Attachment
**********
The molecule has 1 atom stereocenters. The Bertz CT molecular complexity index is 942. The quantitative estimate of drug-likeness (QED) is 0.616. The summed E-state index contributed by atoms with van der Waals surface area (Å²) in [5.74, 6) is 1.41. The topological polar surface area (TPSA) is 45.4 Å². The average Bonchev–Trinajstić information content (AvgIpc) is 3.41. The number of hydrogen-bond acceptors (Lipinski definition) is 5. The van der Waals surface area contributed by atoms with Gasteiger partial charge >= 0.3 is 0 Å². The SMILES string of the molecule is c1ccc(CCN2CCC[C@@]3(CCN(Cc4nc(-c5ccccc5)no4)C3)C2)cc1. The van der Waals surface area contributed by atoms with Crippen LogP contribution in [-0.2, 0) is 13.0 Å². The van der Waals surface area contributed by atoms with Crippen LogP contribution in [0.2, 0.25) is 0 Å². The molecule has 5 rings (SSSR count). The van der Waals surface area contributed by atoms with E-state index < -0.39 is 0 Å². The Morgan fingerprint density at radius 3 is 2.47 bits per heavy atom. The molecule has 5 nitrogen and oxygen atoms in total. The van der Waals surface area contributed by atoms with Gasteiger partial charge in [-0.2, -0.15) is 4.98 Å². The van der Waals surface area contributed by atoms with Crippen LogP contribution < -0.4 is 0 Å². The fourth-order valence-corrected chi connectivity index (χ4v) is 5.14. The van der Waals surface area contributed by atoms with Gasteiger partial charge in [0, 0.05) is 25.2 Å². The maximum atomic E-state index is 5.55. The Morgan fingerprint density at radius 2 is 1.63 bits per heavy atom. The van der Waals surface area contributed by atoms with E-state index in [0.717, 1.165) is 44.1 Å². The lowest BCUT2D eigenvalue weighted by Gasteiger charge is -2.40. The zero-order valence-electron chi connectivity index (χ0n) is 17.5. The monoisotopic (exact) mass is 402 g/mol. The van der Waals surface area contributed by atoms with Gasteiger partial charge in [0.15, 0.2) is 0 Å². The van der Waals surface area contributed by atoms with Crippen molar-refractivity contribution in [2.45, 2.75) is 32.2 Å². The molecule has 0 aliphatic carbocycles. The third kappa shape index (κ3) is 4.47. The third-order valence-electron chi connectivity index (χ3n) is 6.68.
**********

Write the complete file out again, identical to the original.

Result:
The molecule has 1 atom stereocenters. The Bertz CT molecular complexity index is 942. The quantitative estimate of drug-likeness (QED) is 0.616. The summed E-state index contributed by atoms with van der Waals surface area (Å²) in [5.74, 6) is 1.41. The topological polar surface area (TPSA) is 45.4 Å². The average Bonchev–Trinajstić information content (AvgIpc) is 3.41. The number of hydrogen-bond acceptors (Lipinski definition) is 5. The van der Waals surface area contributed by atoms with Gasteiger partial charge >= 0.3 is 0 Å². The SMILES string of the molecule is c1ccc(CCN2CCC[C@@]3(CCN(Cc4nc(-c5ccccc5)no4)C3)C2)cc1. The van der Waals surface area contributed by atoms with Crippen LogP contribution in [-0.2, 0) is 13.0 Å². The van der Waals surface area contributed by atoms with Crippen LogP contribution in [0.2, 0.25) is 0 Å². The molecule has 5 rings (SSSR count). The van der Waals surface area contributed by atoms with E-state index < -0.39 is 0 Å². The Morgan fingerprint density at radius 3 is 2.47 bits per heavy atom. The molecule has 5 nitrogen and oxygen atoms in total. The van der Waals surface area contributed by atoms with Gasteiger partial charge in [-0.2, -0.15) is 4.98 Å². The van der Waals surface area contributed by atoms with Crippen LogP contribution < -0.4 is 0 Å². The fourth-order valence-corrected chi connectivity index (χ4v) is 5.14. The van der Waals surface area contributed by atoms with Gasteiger partial charge in [0, 0.05) is 25.2 Å². The maximum atomic E-state index is 5.55. The Morgan fingerprint density at radius 2 is 1.63 bits per heavy atom. The van der Waals surface area contributed by atoms with E-state index in [0.717, 1.165) is 44.1 Å². The lowest BCUT2D eigenvalue weighted by Gasteiger charge is -2.40. The zero-order valence-electron chi connectivity index (χ0n) is 17.5. The monoisotopic (exact) mass is 402 g/mol. The van der Waals surface area contributed by atoms with Gasteiger partial charge in [0.15, 0.2) is 0 Å². The van der Waals surface area contributed by atoms with Crippen molar-refractivity contribution in [2.45, 2.75) is 32.2 Å². The molecule has 0 aliphatic carbocycles. The third kappa shape index (κ3) is 4.47. The third-order valence-electron chi connectivity index (χ3n) is 6.68.